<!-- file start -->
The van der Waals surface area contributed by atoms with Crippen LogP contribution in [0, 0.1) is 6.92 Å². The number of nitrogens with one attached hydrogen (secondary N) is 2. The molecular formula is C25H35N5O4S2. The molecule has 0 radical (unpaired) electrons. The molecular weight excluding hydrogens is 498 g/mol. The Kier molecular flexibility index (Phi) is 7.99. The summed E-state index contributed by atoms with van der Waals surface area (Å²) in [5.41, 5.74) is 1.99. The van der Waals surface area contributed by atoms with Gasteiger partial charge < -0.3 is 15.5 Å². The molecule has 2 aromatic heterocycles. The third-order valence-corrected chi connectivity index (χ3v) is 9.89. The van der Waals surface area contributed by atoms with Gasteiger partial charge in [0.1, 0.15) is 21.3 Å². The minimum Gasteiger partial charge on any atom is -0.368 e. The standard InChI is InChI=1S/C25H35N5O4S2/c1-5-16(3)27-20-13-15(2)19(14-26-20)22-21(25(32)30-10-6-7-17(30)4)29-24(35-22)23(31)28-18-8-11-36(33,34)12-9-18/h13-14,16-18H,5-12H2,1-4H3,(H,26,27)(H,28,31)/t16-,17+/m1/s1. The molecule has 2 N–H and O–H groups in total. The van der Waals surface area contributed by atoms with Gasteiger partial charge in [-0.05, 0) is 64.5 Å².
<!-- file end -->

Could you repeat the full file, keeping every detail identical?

The van der Waals surface area contributed by atoms with Crippen LogP contribution in [0, 0.1) is 6.92 Å². The number of nitrogens with one attached hydrogen (secondary N) is 2. The molecular formula is C25H35N5O4S2. The molecule has 0 radical (unpaired) electrons. The molecular weight excluding hydrogens is 498 g/mol. The Kier molecular flexibility index (Phi) is 7.99. The summed E-state index contributed by atoms with van der Waals surface area (Å²) in [5.41, 5.74) is 1.99. The van der Waals surface area contributed by atoms with Gasteiger partial charge < -0.3 is 15.5 Å². The molecule has 2 aromatic heterocycles. The third-order valence-corrected chi connectivity index (χ3v) is 9.89. The van der Waals surface area contributed by atoms with Gasteiger partial charge in [0.1, 0.15) is 21.3 Å². The minimum Gasteiger partial charge on any atom is -0.368 e. The standard InChI is InChI=1S/C25H35N5O4S2/c1-5-16(3)27-20-13-15(2)19(14-26-20)22-21(25(32)30-10-6-7-17(30)4)29-24(35-22)23(31)28-18-8-11-36(33,34)12-9-18/h13-14,16-18H,5-12H2,1-4H3,(H,26,27)(H,28,31)/t16-,17+/m1/s1. The molecule has 2 N–H and O–H groups in total. The van der Waals surface area contributed by atoms with Gasteiger partial charge in [-0.05, 0) is 64.5 Å².